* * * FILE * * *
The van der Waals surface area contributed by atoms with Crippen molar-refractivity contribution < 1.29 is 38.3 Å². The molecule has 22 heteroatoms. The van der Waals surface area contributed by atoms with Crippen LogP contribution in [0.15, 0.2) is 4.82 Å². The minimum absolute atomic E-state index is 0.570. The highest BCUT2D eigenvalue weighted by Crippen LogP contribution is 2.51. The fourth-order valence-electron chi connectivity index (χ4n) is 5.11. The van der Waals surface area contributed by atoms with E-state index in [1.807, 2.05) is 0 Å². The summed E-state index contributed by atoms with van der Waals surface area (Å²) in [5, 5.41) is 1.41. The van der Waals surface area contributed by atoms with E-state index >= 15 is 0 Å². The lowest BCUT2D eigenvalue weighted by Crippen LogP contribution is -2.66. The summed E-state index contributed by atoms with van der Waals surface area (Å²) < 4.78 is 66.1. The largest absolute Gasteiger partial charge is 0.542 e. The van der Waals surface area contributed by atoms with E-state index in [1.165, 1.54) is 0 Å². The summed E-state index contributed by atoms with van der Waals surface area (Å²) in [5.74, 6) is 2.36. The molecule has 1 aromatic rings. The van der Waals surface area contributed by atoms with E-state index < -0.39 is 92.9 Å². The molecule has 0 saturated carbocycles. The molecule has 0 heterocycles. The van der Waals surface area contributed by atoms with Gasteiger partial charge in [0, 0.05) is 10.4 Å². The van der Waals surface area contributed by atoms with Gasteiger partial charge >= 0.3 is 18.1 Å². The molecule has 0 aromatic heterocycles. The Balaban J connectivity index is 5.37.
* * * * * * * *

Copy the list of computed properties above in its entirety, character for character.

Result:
The van der Waals surface area contributed by atoms with Crippen molar-refractivity contribution < 1.29 is 38.3 Å². The molecule has 22 heteroatoms. The van der Waals surface area contributed by atoms with Crippen LogP contribution in [0.15, 0.2) is 4.82 Å². The minimum absolute atomic E-state index is 0.570. The highest BCUT2D eigenvalue weighted by Crippen LogP contribution is 2.51. The fourth-order valence-electron chi connectivity index (χ4n) is 5.11. The van der Waals surface area contributed by atoms with E-state index in [1.807, 2.05) is 0 Å². The summed E-state index contributed by atoms with van der Waals surface area (Å²) in [5, 5.41) is 1.41. The van der Waals surface area contributed by atoms with E-state index >= 15 is 0 Å². The lowest BCUT2D eigenvalue weighted by Crippen LogP contribution is -2.66. The summed E-state index contributed by atoms with van der Waals surface area (Å²) < 4.78 is 66.1. The largest absolute Gasteiger partial charge is 0.542 e. The van der Waals surface area contributed by atoms with E-state index in [1.165, 1.54) is 0 Å². The summed E-state index contributed by atoms with van der Waals surface area (Å²) in [5.74, 6) is 2.36. The molecule has 1 aromatic rings. The van der Waals surface area contributed by atoms with E-state index < -0.39 is 92.9 Å². The molecule has 0 saturated carbocycles. The molecule has 0 heterocycles. The van der Waals surface area contributed by atoms with Gasteiger partial charge in [0, 0.05) is 10.4 Å². The van der Waals surface area contributed by atoms with Gasteiger partial charge >= 0.3 is 18.1 Å². The molecule has 0 aromatic heterocycles. The Balaban J connectivity index is 5.37.